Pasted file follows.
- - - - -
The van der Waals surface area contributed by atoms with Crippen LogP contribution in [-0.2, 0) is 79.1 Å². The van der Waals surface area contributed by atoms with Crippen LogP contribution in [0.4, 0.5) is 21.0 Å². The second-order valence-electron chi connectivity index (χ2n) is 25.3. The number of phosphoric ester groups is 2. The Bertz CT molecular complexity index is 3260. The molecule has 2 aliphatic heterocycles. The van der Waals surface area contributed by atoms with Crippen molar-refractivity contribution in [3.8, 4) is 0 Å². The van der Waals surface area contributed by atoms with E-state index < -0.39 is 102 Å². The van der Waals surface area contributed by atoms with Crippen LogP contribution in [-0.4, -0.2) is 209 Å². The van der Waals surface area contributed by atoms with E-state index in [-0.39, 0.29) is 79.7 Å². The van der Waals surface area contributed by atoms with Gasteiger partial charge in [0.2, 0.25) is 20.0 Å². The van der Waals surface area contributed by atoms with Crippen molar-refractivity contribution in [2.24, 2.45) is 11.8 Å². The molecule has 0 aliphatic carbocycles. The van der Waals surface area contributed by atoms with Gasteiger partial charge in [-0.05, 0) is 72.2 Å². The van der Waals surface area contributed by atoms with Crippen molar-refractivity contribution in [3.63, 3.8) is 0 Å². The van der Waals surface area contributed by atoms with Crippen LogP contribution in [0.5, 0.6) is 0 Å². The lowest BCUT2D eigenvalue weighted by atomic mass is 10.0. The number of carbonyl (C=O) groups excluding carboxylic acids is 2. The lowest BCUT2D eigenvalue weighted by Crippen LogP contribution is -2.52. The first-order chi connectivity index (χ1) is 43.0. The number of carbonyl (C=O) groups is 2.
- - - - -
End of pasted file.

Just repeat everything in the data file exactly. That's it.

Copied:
The van der Waals surface area contributed by atoms with Crippen LogP contribution in [-0.2, 0) is 79.1 Å². The van der Waals surface area contributed by atoms with Crippen LogP contribution in [0.4, 0.5) is 21.0 Å². The second-order valence-electron chi connectivity index (χ2n) is 25.3. The number of phosphoric ester groups is 2. The Bertz CT molecular complexity index is 3260. The molecule has 2 aliphatic heterocycles. The van der Waals surface area contributed by atoms with Crippen molar-refractivity contribution in [3.8, 4) is 0 Å². The van der Waals surface area contributed by atoms with E-state index < -0.39 is 102 Å². The van der Waals surface area contributed by atoms with Crippen LogP contribution in [-0.4, -0.2) is 209 Å². The van der Waals surface area contributed by atoms with E-state index in [-0.39, 0.29) is 79.7 Å². The van der Waals surface area contributed by atoms with Gasteiger partial charge in [0.2, 0.25) is 20.0 Å². The van der Waals surface area contributed by atoms with Crippen molar-refractivity contribution in [2.24, 2.45) is 11.8 Å². The molecule has 0 aliphatic carbocycles. The van der Waals surface area contributed by atoms with Gasteiger partial charge in [-0.05, 0) is 72.2 Å². The van der Waals surface area contributed by atoms with Crippen molar-refractivity contribution in [3.63, 3.8) is 0 Å². The van der Waals surface area contributed by atoms with Crippen LogP contribution in [0.5, 0.6) is 0 Å². The lowest BCUT2D eigenvalue weighted by atomic mass is 10.0. The number of carbonyl (C=O) groups excluding carboxylic acids is 2. The lowest BCUT2D eigenvalue weighted by Crippen LogP contribution is -2.52. The first-order chi connectivity index (χ1) is 43.0. The number of carbonyl (C=O) groups is 2.